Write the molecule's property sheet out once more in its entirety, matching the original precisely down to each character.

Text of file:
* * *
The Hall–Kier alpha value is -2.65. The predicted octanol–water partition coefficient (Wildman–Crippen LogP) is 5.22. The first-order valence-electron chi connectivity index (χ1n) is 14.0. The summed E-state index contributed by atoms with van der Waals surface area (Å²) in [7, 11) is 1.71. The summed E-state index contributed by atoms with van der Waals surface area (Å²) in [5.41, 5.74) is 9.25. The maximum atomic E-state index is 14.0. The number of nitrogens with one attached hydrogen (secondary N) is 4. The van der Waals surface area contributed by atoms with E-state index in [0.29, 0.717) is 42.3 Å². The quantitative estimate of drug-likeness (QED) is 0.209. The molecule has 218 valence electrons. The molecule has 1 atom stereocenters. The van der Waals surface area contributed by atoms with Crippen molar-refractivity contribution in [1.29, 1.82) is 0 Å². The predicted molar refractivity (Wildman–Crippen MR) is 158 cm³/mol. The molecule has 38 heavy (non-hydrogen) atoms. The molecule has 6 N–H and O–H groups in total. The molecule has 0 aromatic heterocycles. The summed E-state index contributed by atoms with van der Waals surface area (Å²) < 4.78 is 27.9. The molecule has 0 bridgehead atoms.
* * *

The Hall–Kier alpha value is -2.65. The predicted octanol–water partition coefficient (Wildman–Crippen LogP) is 5.22. The first-order valence-electron chi connectivity index (χ1n) is 14.0. The summed E-state index contributed by atoms with van der Waals surface area (Å²) in [7, 11) is 1.71. The summed E-state index contributed by atoms with van der Waals surface area (Å²) in [5.41, 5.74) is 9.25. The maximum atomic E-state index is 14.0. The number of nitrogens with one attached hydrogen (secondary N) is 4. The van der Waals surface area contributed by atoms with E-state index in [0.29, 0.717) is 42.3 Å². The quantitative estimate of drug-likeness (QED) is 0.209. The molecule has 218 valence electrons. The molecule has 1 atom stereocenters. The van der Waals surface area contributed by atoms with Crippen molar-refractivity contribution in [1.29, 1.82) is 0 Å². The predicted molar refractivity (Wildman–Crippen MR) is 158 cm³/mol. The molecule has 38 heavy (non-hydrogen) atoms. The molecule has 6 N–H and O–H groups in total. The molecule has 0 aromatic heterocycles. The summed E-state index contributed by atoms with van der Waals surface area (Å²) < 4.78 is 27.9. The molecule has 0 bridgehead atoms.